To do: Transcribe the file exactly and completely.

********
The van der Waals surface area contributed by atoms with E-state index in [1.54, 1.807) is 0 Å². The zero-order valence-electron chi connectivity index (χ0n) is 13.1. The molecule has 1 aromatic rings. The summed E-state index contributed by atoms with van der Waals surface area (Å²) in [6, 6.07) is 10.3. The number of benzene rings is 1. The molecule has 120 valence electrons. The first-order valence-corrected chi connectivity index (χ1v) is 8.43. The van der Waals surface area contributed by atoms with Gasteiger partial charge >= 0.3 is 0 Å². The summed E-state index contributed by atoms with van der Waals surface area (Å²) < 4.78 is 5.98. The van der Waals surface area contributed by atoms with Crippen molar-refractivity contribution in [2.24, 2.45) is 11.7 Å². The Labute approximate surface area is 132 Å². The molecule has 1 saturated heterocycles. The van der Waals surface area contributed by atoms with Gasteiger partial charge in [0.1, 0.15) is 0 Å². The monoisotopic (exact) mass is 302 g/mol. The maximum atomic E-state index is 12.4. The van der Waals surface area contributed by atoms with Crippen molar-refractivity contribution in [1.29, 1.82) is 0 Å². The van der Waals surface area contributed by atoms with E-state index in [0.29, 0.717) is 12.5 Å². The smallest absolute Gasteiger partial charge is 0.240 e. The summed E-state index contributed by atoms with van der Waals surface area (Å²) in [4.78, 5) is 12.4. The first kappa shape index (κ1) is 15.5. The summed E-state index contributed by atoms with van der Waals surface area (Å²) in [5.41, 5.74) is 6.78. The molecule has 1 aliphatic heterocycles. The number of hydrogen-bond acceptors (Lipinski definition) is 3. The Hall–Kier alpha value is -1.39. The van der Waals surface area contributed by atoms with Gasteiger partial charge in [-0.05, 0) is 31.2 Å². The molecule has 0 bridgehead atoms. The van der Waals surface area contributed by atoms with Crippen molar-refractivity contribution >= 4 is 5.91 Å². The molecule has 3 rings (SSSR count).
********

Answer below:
The van der Waals surface area contributed by atoms with E-state index in [1.54, 1.807) is 0 Å². The zero-order valence-electron chi connectivity index (χ0n) is 13.1. The molecule has 1 aromatic rings. The summed E-state index contributed by atoms with van der Waals surface area (Å²) in [6, 6.07) is 10.3. The number of benzene rings is 1. The molecule has 120 valence electrons. The first-order valence-corrected chi connectivity index (χ1v) is 8.43. The van der Waals surface area contributed by atoms with Gasteiger partial charge >= 0.3 is 0 Å². The summed E-state index contributed by atoms with van der Waals surface area (Å²) < 4.78 is 5.98. The van der Waals surface area contributed by atoms with Crippen molar-refractivity contribution in [2.24, 2.45) is 11.7 Å². The Labute approximate surface area is 132 Å². The molecule has 1 saturated heterocycles. The van der Waals surface area contributed by atoms with Gasteiger partial charge in [0.1, 0.15) is 0 Å². The monoisotopic (exact) mass is 302 g/mol. The maximum atomic E-state index is 12.4. The van der Waals surface area contributed by atoms with Crippen molar-refractivity contribution in [1.29, 1.82) is 0 Å². The van der Waals surface area contributed by atoms with E-state index in [0.29, 0.717) is 12.5 Å². The smallest absolute Gasteiger partial charge is 0.240 e. The summed E-state index contributed by atoms with van der Waals surface area (Å²) in [4.78, 5) is 12.4. The first kappa shape index (κ1) is 15.5. The summed E-state index contributed by atoms with van der Waals surface area (Å²) in [5.41, 5.74) is 6.78. The molecule has 1 aliphatic heterocycles. The number of hydrogen-bond acceptors (Lipinski definition) is 3. The Hall–Kier alpha value is -1.39. The van der Waals surface area contributed by atoms with Gasteiger partial charge in [-0.05, 0) is 31.2 Å². The molecule has 0 bridgehead atoms. The van der Waals surface area contributed by atoms with Crippen molar-refractivity contribution >= 4 is 5.91 Å². The molecule has 3 rings (SSSR count).